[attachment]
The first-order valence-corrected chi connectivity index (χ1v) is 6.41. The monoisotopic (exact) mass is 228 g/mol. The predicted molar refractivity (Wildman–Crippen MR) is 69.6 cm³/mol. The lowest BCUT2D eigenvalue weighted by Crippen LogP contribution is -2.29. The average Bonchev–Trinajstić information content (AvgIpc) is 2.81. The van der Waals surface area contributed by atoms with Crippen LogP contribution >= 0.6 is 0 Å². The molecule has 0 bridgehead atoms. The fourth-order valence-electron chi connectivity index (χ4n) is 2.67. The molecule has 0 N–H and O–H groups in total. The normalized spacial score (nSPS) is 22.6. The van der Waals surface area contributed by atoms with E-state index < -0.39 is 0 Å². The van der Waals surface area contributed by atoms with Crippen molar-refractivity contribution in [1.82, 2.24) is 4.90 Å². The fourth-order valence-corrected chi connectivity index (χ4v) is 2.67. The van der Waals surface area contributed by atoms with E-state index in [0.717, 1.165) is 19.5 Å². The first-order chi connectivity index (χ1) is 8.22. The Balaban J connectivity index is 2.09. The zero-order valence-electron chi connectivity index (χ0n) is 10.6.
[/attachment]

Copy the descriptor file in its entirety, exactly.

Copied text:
The first-order valence-corrected chi connectivity index (χ1v) is 6.41. The monoisotopic (exact) mass is 228 g/mol. The predicted molar refractivity (Wildman–Crippen MR) is 69.6 cm³/mol. The lowest BCUT2D eigenvalue weighted by Crippen LogP contribution is -2.29. The average Bonchev–Trinajstić information content (AvgIpc) is 2.81. The van der Waals surface area contributed by atoms with Crippen LogP contribution >= 0.6 is 0 Å². The molecule has 0 bridgehead atoms. The fourth-order valence-electron chi connectivity index (χ4n) is 2.67. The molecule has 0 N–H and O–H groups in total. The normalized spacial score (nSPS) is 22.6. The van der Waals surface area contributed by atoms with E-state index < -0.39 is 0 Å². The van der Waals surface area contributed by atoms with Crippen molar-refractivity contribution in [1.82, 2.24) is 4.90 Å². The fourth-order valence-corrected chi connectivity index (χ4v) is 2.67. The van der Waals surface area contributed by atoms with E-state index in [0.717, 1.165) is 19.5 Å². The first-order chi connectivity index (χ1) is 8.22. The Balaban J connectivity index is 2.09. The zero-order valence-electron chi connectivity index (χ0n) is 10.6.